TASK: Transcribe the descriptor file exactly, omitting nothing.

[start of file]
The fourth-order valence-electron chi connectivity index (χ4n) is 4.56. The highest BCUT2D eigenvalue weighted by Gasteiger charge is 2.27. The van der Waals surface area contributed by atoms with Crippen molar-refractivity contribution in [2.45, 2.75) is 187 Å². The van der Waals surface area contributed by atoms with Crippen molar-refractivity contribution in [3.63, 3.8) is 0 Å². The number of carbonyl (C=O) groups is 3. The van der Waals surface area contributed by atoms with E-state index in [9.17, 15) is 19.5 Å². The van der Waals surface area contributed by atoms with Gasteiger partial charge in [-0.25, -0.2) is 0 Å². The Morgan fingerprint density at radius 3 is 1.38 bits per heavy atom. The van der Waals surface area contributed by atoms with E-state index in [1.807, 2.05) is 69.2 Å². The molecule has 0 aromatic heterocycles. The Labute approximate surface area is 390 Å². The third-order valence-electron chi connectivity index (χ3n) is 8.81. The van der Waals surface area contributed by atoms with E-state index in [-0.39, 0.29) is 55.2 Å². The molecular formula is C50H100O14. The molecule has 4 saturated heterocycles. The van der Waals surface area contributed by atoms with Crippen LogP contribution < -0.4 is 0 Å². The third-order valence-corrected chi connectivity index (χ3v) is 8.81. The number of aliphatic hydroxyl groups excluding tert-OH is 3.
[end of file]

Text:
The fourth-order valence-electron chi connectivity index (χ4n) is 4.56. The highest BCUT2D eigenvalue weighted by Gasteiger charge is 2.27. The van der Waals surface area contributed by atoms with Crippen molar-refractivity contribution in [2.45, 2.75) is 187 Å². The van der Waals surface area contributed by atoms with Crippen molar-refractivity contribution in [3.63, 3.8) is 0 Å². The number of carbonyl (C=O) groups is 3. The van der Waals surface area contributed by atoms with E-state index in [9.17, 15) is 19.5 Å². The van der Waals surface area contributed by atoms with Gasteiger partial charge in [-0.25, -0.2) is 0 Å². The Morgan fingerprint density at radius 3 is 1.38 bits per heavy atom. The van der Waals surface area contributed by atoms with E-state index in [1.807, 2.05) is 69.2 Å². The molecule has 0 aromatic heterocycles. The Labute approximate surface area is 390 Å². The third-order valence-electron chi connectivity index (χ3n) is 8.81. The van der Waals surface area contributed by atoms with E-state index in [-0.39, 0.29) is 55.2 Å². The molecular formula is C50H100O14. The molecule has 4 saturated heterocycles. The van der Waals surface area contributed by atoms with Crippen LogP contribution < -0.4 is 0 Å². The third-order valence-corrected chi connectivity index (χ3v) is 8.81. The number of aliphatic hydroxyl groups excluding tert-OH is 3.